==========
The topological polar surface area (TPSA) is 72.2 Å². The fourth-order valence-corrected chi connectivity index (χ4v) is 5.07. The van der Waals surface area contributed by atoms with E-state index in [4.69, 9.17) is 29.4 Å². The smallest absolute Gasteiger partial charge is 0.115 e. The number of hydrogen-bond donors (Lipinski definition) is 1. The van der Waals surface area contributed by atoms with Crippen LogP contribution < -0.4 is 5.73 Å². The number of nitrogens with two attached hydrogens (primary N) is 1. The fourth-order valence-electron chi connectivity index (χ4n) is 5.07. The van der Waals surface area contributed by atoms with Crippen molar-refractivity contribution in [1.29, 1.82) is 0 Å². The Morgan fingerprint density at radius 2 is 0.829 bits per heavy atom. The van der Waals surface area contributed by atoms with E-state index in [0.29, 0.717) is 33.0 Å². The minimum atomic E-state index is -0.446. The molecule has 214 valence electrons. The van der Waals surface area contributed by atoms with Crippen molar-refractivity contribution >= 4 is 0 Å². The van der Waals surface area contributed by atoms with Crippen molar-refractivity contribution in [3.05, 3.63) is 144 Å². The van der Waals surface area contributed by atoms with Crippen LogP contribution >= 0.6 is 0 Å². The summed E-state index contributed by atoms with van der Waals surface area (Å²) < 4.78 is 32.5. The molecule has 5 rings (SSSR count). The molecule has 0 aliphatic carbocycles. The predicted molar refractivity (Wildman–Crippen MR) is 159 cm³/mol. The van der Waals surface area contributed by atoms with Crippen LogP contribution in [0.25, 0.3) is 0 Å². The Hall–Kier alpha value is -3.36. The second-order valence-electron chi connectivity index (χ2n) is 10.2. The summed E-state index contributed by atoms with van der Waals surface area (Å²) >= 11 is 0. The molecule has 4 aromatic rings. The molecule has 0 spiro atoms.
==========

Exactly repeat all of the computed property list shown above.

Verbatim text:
The topological polar surface area (TPSA) is 72.2 Å². The fourth-order valence-corrected chi connectivity index (χ4v) is 5.07. The van der Waals surface area contributed by atoms with E-state index in [4.69, 9.17) is 29.4 Å². The smallest absolute Gasteiger partial charge is 0.115 e. The number of hydrogen-bond donors (Lipinski definition) is 1. The van der Waals surface area contributed by atoms with Crippen LogP contribution < -0.4 is 5.73 Å². The number of nitrogens with two attached hydrogens (primary N) is 1. The fourth-order valence-electron chi connectivity index (χ4n) is 5.07. The van der Waals surface area contributed by atoms with Crippen molar-refractivity contribution in [1.29, 1.82) is 0 Å². The Morgan fingerprint density at radius 2 is 0.829 bits per heavy atom. The van der Waals surface area contributed by atoms with E-state index in [0.29, 0.717) is 33.0 Å². The minimum atomic E-state index is -0.446. The molecule has 214 valence electrons. The van der Waals surface area contributed by atoms with Crippen molar-refractivity contribution >= 4 is 0 Å². The van der Waals surface area contributed by atoms with Crippen molar-refractivity contribution in [3.05, 3.63) is 144 Å². The van der Waals surface area contributed by atoms with Crippen LogP contribution >= 0.6 is 0 Å². The summed E-state index contributed by atoms with van der Waals surface area (Å²) < 4.78 is 32.5. The molecule has 5 rings (SSSR count). The molecule has 0 aliphatic carbocycles. The predicted molar refractivity (Wildman–Crippen MR) is 159 cm³/mol. The van der Waals surface area contributed by atoms with Crippen LogP contribution in [0.25, 0.3) is 0 Å². The Hall–Kier alpha value is -3.36. The second-order valence-electron chi connectivity index (χ2n) is 10.2. The summed E-state index contributed by atoms with van der Waals surface area (Å²) >= 11 is 0. The molecule has 4 aromatic rings. The molecule has 0 spiro atoms.